After nearly 40 years climbing through the ranks of Union Carbide Corp., Chairman Warren M. Anderson is facing the greatest challenge of his professional life.
Following the horrifying reports of deaths and injuries from a poisonous gas leak at Union Carbide's pesticide plant in Bhopal, India, Anderson, who became chairman in 1982, left the safe confines of the company's Danbury, Conn., headquarters and boarded a commercial flight to India, where he was taken into custody by Indian police and charged with criminal negligence. Later he was released and flown from Bhopal to New Delhi, and state authorities sought his expulsion from the country.
A company spokesman said Anderson went to India for two reasons: to head a team that is investigating the cause of the accident, and to work with Indian officials to provide emergency assistance to victims and their families.
Experts say the way the company responds to the catastrophe will determine its image and the reputation of the chemical industry for years to come. "Damage control experts" said the company is trying to show that it is horrified by the accident, willing to compensate the victims, and investigating the causes thoroughly. The company is also striving to and reassure community and political leaders who worry that such an accident could occur at one of Union Carbide's domestic plants.
Union Carbide stock was the second most active stock on the Big Board yesterday, falling another 1 7/8 to close at 36 7/8. Despite the company's efforts to convince investors that it has the financial strength and insurance to satisfy claims, the stock has fallen more than 11 points this week.
Anderson's business associates and friends described him yesterday as a courageous man who has an excellent command of the technical aspects of the chemical business. They said he is the kind of leader who takes personal responsibility for the company's activities.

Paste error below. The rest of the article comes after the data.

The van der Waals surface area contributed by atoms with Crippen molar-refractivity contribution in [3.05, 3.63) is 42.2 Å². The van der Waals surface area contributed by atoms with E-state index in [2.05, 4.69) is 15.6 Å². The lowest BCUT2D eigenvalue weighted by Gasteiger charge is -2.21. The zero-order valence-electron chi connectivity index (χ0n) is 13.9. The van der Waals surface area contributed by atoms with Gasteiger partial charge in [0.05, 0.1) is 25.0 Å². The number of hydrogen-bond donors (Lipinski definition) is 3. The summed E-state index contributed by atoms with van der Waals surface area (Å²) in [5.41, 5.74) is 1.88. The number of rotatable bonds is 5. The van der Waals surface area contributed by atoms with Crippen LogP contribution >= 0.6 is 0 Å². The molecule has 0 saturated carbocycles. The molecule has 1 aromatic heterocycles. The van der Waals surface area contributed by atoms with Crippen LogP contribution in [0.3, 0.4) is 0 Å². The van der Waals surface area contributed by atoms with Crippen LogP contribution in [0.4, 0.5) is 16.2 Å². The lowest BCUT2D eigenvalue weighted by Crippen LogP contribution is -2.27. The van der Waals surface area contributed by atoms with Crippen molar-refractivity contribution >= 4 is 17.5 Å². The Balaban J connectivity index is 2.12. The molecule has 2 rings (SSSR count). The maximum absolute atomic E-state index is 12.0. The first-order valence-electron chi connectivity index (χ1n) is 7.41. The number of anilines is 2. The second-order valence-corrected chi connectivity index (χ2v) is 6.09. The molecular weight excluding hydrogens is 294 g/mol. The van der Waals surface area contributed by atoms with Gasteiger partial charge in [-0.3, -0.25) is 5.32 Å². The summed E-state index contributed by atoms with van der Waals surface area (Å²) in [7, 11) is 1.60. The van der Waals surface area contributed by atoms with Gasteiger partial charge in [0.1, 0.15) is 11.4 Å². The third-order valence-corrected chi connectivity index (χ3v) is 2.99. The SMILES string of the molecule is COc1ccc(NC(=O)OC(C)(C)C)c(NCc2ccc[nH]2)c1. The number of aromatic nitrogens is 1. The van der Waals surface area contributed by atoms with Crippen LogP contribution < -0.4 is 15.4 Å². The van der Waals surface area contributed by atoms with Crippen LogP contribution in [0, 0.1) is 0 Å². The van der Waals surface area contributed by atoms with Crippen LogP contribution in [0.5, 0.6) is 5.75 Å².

"He is a man who has a deep sense of morality, and I admire his courage in moving right to the scene of this difficult tragedy," said Hugh L. Carey, the former governor of New York, who has known Anderson for many years. "There is considerable hostility toward him in India , but he is there, on his own, putting himself at risk. There is no substitute for leaderhip and that is what he is exhibiting."
"Before I heard he was going to go over there, I knew he would do it," said John M. Henske, chairman of Olin Corp., who described himself as a close personal friend of Anderson's. "He is knowledgeable about plant operations and product toxicity, and I was certain that with his sense of personal responsibility, he would go over there.
"The personal anguish he must be going through now, for Warren, this has to be a personal tragedy . . . He is a very compassionate person."
A former Union Carbide employe who worked closely with Anderson said it was ironic that the company was involved in the tragedy in India because it has carefully and rigorously instituted stringent health, safety and environmental management systems that are applied to its plants all over the world.
But these systems failed, it is imperative to find out why, and Anderson has the technical knowledge to be able to determine the cause and understand what happened, the employe said.
A company spokesman said yesterday that Anderson, who has a law degree and is a member of the New York Bar Association, went to India because he wanted to have first-hand knowledge of the situation. "Due to time and distance, it is difficult to get information and he felt he should be there so that moment by moment, he is informed," the spokesman said.
Anderson, who has an undergraduate degree in chemistry from Colgate University, joined Union Carbide in 1945, starting as a salesman and working his way up in the chemical side of the business. He has had operating responsibility for divisions in Europe, Latin America, Africa and the Middle East.
Union Carbide, the nation's third-largest chemical company, had about $9 billion in revenue last year.